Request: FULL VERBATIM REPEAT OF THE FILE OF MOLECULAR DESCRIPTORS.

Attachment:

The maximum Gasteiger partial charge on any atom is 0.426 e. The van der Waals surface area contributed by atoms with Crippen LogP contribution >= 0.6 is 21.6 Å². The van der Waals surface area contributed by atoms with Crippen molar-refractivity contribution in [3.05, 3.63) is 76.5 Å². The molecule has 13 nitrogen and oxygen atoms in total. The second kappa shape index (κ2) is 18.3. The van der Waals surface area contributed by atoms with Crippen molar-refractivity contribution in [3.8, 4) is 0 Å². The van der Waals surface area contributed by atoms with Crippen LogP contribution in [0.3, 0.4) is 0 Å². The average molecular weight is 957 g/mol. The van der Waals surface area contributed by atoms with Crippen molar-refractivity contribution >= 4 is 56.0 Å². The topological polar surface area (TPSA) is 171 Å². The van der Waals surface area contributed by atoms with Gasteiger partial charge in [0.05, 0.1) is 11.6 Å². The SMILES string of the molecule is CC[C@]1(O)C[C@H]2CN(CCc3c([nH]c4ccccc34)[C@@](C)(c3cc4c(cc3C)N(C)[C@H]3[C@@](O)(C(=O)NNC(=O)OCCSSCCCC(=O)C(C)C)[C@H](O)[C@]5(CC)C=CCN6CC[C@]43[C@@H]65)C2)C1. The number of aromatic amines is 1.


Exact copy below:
The maximum Gasteiger partial charge on any atom is 0.426 e. The van der Waals surface area contributed by atoms with Crippen LogP contribution >= 0.6 is 21.6 Å². The van der Waals surface area contributed by atoms with Crippen molar-refractivity contribution in [3.05, 3.63) is 76.5 Å². The molecule has 13 nitrogen and oxygen atoms in total. The second kappa shape index (κ2) is 18.3. The van der Waals surface area contributed by atoms with Crippen molar-refractivity contribution in [3.8, 4) is 0 Å². The van der Waals surface area contributed by atoms with Crippen LogP contribution in [0.3, 0.4) is 0 Å². The average molecular weight is 957 g/mol. The van der Waals surface area contributed by atoms with Crippen molar-refractivity contribution >= 4 is 56.0 Å². The topological polar surface area (TPSA) is 171 Å². The van der Waals surface area contributed by atoms with Gasteiger partial charge in [0.05, 0.1) is 11.6 Å². The SMILES string of the molecule is CC[C@]1(O)C[C@H]2CN(CCc3c([nH]c4ccccc34)[C@@](C)(c3cc4c(cc3C)N(C)[C@H]3[C@@](O)(C(=O)NNC(=O)OCCSSCCCC(=O)C(C)C)[C@H](O)[C@]5(CC)C=CCN6CC[C@]43[C@@H]65)C2)C1. The number of aromatic amines is 1.